What astonishes me is that it's actually stayed reasonably polite!
This is going to be a very tough nut to crack, and it'll likely take somebody of the calibre of Teddy Roosevelt to do it.There is no question that the role of money in our political process is pervasive and pernicious. In light of the Supreme Court's Citizen's United decision, what, Carl, is your strategy for reining that money in? Keep in mind, Supreme Court decisions on matters like that have the weight of the Constitution. That is, you either have to be very clever in writing a law to circumvent the decision or pass a Constitutional amendment.
Put to it, I suspect I'd turn to tax law as the primary tool. You can't prohibit unlimited "donations" because of Citizens United, but you ought to be able to tax them into oblivion so as to make it highly unprofitable for the big donors to sway things. Taxing political "donations" at, say, 90% would likely put a stop to much of the practise, especially if the proceeds were then used to finance real public campaigns rather than the highly-staged spectacle we see today. I'd also see to it that PACs and the like are not tax-exempt like 501c3 enterprises.
Is this an attempt a humour? Satire, recall, is a dead art form. With the way things are stacked at the moment the idea of getting a President and a Senate that give one whit about the common man is entirely laughable. Even if it was possible, it won't come for years and years until the ideologues on the Supreme Court die off or retire, and are replaced with rational forward-thinking individuals of character and integrity.Or, get the Supreme Court to change it's mind by electing a President and Senate that share your feelings about campaign finances, change the political composition of the Court and then pass a law contravening Citizen's United under the expectations that 1) someone will contest the law (slam-dunk), 2) the case will make its way to the Supreme Court (ditto) and then 3) this new court will throw out Citizen's United and uphold the new law (crapshoot).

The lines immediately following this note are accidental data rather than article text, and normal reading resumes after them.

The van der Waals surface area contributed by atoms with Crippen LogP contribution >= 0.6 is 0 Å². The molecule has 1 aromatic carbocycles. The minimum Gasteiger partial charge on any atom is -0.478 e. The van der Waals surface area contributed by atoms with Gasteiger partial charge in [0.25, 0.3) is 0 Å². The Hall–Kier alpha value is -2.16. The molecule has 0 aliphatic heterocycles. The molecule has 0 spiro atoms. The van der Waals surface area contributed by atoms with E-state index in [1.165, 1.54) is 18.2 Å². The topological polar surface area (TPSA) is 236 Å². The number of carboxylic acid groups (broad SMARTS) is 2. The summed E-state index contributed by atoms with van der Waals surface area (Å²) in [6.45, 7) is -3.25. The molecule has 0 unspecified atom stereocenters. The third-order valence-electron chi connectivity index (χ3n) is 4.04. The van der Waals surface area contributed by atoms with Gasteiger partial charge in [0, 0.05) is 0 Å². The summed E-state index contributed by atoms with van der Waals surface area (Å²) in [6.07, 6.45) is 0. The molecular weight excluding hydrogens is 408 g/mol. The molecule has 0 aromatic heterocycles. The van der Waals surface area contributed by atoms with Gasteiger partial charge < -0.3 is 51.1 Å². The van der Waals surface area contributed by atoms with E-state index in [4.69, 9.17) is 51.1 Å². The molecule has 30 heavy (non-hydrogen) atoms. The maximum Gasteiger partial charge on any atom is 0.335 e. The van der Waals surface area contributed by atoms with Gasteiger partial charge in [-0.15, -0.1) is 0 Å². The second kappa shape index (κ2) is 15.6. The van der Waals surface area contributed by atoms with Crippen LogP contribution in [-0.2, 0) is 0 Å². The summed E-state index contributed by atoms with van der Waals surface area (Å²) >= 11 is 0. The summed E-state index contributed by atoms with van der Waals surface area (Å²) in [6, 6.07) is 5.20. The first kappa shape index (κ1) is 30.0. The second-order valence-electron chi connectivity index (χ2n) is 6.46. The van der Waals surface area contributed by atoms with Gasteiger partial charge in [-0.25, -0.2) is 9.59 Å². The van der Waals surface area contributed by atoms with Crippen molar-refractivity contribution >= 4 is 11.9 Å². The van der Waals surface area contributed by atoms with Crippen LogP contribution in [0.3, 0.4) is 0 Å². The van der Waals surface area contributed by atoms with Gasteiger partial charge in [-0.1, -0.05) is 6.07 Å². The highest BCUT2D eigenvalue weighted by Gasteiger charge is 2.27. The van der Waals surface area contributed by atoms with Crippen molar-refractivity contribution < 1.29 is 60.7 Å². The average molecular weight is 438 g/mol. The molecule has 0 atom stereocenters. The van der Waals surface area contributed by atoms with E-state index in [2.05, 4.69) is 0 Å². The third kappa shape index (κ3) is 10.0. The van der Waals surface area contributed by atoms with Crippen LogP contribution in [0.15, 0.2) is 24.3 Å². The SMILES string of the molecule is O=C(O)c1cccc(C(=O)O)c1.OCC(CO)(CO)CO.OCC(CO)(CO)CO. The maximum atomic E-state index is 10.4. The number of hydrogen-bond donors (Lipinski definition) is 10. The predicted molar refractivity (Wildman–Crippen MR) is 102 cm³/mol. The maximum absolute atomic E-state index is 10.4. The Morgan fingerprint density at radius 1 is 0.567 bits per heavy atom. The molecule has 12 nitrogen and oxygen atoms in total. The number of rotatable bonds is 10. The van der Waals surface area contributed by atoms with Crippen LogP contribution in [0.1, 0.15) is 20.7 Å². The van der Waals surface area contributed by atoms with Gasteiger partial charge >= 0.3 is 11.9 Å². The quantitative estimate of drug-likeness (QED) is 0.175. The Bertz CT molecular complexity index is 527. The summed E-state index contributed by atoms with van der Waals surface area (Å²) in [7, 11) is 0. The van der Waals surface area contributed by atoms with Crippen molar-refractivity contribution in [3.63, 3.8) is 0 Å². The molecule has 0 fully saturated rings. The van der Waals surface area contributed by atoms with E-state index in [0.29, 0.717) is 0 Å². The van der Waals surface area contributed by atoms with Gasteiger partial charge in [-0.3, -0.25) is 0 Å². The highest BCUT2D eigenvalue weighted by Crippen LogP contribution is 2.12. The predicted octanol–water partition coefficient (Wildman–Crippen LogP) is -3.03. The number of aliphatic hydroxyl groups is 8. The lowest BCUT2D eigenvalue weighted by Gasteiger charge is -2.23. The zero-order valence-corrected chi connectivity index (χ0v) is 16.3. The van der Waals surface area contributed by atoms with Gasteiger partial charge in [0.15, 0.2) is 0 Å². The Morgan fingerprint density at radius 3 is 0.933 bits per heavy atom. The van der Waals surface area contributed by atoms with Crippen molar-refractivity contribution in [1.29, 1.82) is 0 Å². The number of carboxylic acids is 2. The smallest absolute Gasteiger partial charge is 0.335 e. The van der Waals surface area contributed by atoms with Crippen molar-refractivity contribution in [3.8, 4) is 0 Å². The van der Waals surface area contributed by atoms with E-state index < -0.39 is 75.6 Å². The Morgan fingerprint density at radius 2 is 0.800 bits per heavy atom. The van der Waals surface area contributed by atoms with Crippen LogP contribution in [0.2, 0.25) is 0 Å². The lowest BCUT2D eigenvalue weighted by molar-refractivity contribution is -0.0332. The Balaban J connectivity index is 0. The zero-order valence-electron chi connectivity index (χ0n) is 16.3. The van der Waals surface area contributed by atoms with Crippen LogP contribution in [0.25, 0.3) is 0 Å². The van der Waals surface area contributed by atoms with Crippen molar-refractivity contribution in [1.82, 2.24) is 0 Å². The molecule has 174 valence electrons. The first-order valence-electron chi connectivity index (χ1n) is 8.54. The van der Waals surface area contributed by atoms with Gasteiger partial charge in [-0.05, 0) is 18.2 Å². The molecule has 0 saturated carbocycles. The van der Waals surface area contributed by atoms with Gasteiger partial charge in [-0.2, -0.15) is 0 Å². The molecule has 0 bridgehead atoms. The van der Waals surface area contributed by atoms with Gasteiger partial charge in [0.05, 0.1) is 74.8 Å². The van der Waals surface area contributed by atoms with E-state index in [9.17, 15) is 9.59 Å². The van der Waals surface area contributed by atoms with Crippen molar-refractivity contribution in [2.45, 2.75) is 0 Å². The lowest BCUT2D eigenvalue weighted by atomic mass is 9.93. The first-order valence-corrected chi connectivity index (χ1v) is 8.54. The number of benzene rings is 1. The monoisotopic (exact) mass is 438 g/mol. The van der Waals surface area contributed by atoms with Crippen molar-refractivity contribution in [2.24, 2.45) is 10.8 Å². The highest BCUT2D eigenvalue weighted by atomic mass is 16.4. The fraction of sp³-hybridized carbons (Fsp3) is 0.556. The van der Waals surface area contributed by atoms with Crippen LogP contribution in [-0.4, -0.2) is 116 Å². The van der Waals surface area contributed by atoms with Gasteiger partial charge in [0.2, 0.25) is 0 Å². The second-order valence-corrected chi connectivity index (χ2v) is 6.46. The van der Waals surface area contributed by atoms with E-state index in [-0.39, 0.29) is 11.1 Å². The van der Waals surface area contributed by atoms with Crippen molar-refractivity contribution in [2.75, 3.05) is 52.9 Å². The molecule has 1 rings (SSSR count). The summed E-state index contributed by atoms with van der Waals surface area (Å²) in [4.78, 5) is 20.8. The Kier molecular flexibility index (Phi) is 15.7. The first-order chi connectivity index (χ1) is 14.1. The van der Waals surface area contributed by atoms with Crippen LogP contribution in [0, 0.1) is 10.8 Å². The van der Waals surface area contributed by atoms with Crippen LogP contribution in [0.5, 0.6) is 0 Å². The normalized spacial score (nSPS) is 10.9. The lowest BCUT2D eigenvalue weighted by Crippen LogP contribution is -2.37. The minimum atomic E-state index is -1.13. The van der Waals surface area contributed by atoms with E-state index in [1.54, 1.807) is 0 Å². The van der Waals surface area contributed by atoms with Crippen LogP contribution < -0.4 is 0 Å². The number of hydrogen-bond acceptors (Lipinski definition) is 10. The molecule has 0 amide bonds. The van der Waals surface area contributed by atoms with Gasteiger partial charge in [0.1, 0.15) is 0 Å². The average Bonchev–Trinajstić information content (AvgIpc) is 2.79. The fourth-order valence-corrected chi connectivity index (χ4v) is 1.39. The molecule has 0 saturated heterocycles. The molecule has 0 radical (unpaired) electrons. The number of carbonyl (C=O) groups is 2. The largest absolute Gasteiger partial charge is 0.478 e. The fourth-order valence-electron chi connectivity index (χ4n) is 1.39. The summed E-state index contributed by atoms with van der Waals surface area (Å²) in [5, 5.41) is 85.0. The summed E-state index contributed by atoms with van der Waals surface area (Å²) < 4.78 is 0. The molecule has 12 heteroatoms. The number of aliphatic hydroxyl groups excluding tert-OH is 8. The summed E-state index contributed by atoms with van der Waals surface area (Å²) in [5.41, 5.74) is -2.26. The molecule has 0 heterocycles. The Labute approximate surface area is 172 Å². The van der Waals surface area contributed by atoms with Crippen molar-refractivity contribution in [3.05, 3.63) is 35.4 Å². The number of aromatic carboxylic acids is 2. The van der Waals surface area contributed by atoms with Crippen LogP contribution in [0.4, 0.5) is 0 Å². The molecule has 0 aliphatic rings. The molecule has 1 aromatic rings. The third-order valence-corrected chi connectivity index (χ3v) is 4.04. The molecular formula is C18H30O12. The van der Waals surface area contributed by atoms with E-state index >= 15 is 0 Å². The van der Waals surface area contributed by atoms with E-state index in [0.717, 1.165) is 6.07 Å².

There are a few options i can think of, all of which are long-shots in the face of Citizens United. Reforming the way that campaigns are handled now would be a good first step, if only by shortening the "campaign season" to, say, 6 weeks (this will lower the price-barrier to entry somewhat); switch to publicly-financed campaigns which would, again, tend to level out the playing field; mandate a certain absolute maximum amount of money allowed to be spent on advertising; mandate equal time for candidates in the media, irrespective of a media outlet's editorial bent. Finally, it's time for the general population to tell "both" major parties that we've had it. Pick the least toxic third-party and vote for that, essentially boycotting the "two" majors. If a major-party candidate is running unopposed, leave the box empty. (Change the election laws to reflect that a blank is a valid vote, and if nobody "wins" with better than 55% of ballots marked the seat goes unfilled.)So again Carl, pray tell, how do you propose we all work together to make all that happen?
Try using the "Preview" button every 15 minutes or so. The "problem" magically goes away. You do proofread, right? That's how you do it. It's also a great way to catch formatting errors like the one that turned the previous post into almost 100% italics (which I fixed by the insertion of a single "/" character).I spent another 2 hours giving thorough answers to a number of other issues that arose, but because our website arbitrarily times out a contributor after they've been on one tropic for an hour, all of that work was LOST.